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Court decision prohibits midseason H-2B wage increases

Industry News, Legislation, Association News

BALCA ruling in Island Holding case establishes that DOL cannot raise H-2B rates mid-season.

ANLA News | December 11, 2013

From ANLA Knowledge Center:

On Dec. 2, the Department of Labor’s Board of Alien Labor Certification Appeals (“BALCA”) ruled that DOL’s H-2B prevailing wage regulation does not allow DOL to raise prevailing wage rates mid-season. The long-awaited ruling came in Island Holdings, No. 2013-PWD-00002.

Island Holdings brings a little regulatory certainty to the H-2B Program. It establishes that DOL may not, under the current H-2B regulations, raise prevailing wage rates mid-season. Employers may now plan their labor costs without worrying that DOL will change the required wage without warning. The case also shows that a coordinated litigation effort can succeed in challenging DOL’s unlawful actions.

Background
An employer that wants to participate in the H-2B Program must agree to pay its H-2B workers at least the “prevailing wage.” DOL determines the prevailing wage using a formula set by regulation. In 2008, DOL adopted a new formula for setting the prevailing wage. Worker advocacy groups challenged this formula and a federal court ruled the formula was illegal. However, the court allowed DOL to continue using the formula until DOL could adopt a new one.

Earlier this year, DOL issued an Interim Final Rule (“IFR”) with a new formula. DOL also tried to apply the new formula to prevailing wage determinations that it had already issued. For large numbers of H-2B employers, this meant a large, unplanned for increase in their wage obligations. Island Holdings appealed the retroactive increase and it is estimated that another 1400 post-certification wage determinations were appealed. Island Holdings was represented by CJ Lake, LLC, which also serves as ANLA and AmericanHort’s employment and immigration law consultant.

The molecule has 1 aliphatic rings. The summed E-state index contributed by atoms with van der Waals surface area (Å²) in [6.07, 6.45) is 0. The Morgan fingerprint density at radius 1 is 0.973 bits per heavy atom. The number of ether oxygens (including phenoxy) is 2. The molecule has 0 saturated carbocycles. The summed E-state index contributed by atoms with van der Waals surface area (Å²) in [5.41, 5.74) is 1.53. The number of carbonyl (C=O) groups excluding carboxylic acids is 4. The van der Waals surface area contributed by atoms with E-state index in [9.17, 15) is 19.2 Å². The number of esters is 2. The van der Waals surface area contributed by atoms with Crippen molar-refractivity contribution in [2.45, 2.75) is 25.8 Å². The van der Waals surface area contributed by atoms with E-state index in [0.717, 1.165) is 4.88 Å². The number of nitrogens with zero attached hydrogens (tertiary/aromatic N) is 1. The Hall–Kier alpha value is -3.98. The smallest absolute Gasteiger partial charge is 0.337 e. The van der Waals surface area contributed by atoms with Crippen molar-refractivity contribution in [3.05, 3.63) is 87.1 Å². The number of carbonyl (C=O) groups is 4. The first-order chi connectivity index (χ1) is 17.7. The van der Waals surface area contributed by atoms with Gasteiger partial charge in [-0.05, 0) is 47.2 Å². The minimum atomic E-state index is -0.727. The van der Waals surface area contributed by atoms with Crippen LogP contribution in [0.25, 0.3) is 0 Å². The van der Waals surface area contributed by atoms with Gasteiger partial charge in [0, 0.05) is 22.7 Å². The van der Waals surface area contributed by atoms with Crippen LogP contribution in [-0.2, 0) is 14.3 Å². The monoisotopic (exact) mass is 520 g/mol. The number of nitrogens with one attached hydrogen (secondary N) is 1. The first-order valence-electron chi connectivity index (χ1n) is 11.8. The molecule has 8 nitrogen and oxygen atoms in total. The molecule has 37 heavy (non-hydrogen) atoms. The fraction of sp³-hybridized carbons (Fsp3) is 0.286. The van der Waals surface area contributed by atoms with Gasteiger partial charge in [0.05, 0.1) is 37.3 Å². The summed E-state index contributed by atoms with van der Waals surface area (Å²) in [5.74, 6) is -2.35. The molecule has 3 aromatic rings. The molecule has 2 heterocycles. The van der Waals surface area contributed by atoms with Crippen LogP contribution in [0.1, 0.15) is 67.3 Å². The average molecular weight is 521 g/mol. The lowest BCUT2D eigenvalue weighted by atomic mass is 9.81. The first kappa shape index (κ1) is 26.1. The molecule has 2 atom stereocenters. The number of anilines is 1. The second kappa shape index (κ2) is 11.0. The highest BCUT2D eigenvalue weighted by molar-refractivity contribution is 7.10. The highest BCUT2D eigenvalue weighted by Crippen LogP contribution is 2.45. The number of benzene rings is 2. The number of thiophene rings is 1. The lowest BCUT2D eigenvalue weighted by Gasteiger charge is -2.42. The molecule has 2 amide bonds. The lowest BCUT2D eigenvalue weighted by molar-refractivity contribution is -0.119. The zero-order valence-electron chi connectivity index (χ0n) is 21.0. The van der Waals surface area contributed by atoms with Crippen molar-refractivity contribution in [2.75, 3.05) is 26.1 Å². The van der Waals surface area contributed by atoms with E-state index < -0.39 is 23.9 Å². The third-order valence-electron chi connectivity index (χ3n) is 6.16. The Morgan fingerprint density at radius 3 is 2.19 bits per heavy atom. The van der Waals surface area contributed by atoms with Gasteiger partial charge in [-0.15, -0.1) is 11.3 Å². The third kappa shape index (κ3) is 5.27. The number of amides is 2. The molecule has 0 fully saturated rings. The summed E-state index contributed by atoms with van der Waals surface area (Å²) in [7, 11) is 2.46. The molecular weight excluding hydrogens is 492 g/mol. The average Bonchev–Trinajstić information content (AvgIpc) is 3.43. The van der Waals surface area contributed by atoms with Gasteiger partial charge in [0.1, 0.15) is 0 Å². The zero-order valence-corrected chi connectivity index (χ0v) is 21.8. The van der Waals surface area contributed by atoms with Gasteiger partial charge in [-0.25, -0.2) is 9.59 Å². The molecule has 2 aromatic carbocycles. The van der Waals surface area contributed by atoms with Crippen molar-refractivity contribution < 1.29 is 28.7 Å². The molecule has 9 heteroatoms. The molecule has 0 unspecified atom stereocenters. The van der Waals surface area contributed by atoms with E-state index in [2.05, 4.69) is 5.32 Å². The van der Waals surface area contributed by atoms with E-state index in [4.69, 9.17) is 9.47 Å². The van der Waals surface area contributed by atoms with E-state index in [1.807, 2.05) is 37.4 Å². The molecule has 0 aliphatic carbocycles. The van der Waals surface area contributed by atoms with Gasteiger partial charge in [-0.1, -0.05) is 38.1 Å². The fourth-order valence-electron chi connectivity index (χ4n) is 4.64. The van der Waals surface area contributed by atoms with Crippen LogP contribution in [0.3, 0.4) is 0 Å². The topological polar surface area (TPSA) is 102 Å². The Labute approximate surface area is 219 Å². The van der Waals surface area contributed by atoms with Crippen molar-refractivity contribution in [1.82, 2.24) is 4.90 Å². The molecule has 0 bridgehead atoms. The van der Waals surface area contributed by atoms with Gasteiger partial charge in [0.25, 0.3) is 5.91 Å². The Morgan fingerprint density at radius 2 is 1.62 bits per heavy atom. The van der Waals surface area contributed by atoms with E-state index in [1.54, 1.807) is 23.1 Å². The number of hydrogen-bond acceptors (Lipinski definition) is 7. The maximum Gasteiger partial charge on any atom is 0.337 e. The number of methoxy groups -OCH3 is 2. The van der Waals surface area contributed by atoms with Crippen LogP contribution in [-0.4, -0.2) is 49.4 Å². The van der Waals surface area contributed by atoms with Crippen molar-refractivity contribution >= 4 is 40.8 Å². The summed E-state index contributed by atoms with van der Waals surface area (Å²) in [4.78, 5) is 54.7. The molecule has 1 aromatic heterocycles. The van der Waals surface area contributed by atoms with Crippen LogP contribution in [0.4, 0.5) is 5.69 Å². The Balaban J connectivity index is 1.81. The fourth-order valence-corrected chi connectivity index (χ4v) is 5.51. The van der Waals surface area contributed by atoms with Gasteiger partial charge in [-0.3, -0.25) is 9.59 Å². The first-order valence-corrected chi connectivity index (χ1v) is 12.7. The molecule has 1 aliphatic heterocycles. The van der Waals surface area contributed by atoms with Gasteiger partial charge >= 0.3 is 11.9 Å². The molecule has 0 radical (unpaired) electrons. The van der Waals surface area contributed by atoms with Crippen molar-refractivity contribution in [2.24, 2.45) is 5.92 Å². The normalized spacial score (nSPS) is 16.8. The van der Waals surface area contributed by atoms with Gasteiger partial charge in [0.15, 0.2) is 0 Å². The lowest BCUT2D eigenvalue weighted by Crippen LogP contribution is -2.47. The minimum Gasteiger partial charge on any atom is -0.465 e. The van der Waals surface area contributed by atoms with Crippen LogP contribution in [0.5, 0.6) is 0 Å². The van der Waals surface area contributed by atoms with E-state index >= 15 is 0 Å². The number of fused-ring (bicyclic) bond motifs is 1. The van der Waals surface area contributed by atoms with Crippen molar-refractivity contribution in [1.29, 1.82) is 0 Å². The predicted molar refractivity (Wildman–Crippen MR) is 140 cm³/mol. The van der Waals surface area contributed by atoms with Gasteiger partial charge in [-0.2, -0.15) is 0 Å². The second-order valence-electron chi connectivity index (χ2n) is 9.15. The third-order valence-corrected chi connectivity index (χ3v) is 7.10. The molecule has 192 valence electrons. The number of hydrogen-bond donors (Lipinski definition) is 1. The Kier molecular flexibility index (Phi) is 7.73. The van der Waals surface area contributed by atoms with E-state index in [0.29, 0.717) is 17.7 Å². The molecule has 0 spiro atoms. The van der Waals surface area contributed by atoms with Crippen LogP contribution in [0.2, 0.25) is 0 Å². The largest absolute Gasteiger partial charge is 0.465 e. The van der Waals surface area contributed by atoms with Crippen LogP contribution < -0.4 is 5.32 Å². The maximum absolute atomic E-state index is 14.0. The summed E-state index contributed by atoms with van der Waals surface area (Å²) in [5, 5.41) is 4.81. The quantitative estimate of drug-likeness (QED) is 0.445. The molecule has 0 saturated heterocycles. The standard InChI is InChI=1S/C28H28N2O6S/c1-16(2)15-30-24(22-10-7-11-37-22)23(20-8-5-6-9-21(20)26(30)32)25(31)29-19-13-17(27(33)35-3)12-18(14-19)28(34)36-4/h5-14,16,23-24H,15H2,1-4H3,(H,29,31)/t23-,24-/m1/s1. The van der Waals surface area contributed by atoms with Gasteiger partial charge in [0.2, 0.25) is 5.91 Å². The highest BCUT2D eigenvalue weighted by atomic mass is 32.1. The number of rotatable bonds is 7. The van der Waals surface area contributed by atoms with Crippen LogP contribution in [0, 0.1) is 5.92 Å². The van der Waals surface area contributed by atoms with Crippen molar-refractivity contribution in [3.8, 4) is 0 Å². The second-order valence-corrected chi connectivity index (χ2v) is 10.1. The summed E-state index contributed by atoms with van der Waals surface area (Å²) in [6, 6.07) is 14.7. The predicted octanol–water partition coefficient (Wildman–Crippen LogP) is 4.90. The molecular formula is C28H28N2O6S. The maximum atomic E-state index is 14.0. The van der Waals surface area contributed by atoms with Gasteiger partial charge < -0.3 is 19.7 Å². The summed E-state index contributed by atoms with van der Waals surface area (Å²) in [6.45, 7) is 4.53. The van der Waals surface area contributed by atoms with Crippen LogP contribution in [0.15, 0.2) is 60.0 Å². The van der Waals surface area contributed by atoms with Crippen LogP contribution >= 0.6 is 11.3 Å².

What the Island Holdings Decision Means For Employers
Island Holdings is a very significant decision. Although precise estimates are difficult to come by, it is certain that BALCA’s decision saves employers millions of dollars in unforeseeable and unplanned for expenses. Many employers simply could not pay the new rates and would have had to curtail operations or close their doors.

DOL is currently considering how it will implement the Island Holdings decision. But based on the ruling itself, we expect that following will happen for three main groups of employers:

  • Employers who appealed. These employers are likely to receive a notice vacating/cancelling the supplemental prevailing wage determination that they received in spring. They have no obligation to pay the higher wage.
  • Employers who did not appeal, but escrowed funds instead. DOL will contend that these employers are required to pay the higher wage because they did not appeal. Future litigation will determine whether this argument succeeds
  • Employers who did not appeal, but paid the higher wages. Because these employers did not appeal, it will be very difficult to recover the funds.

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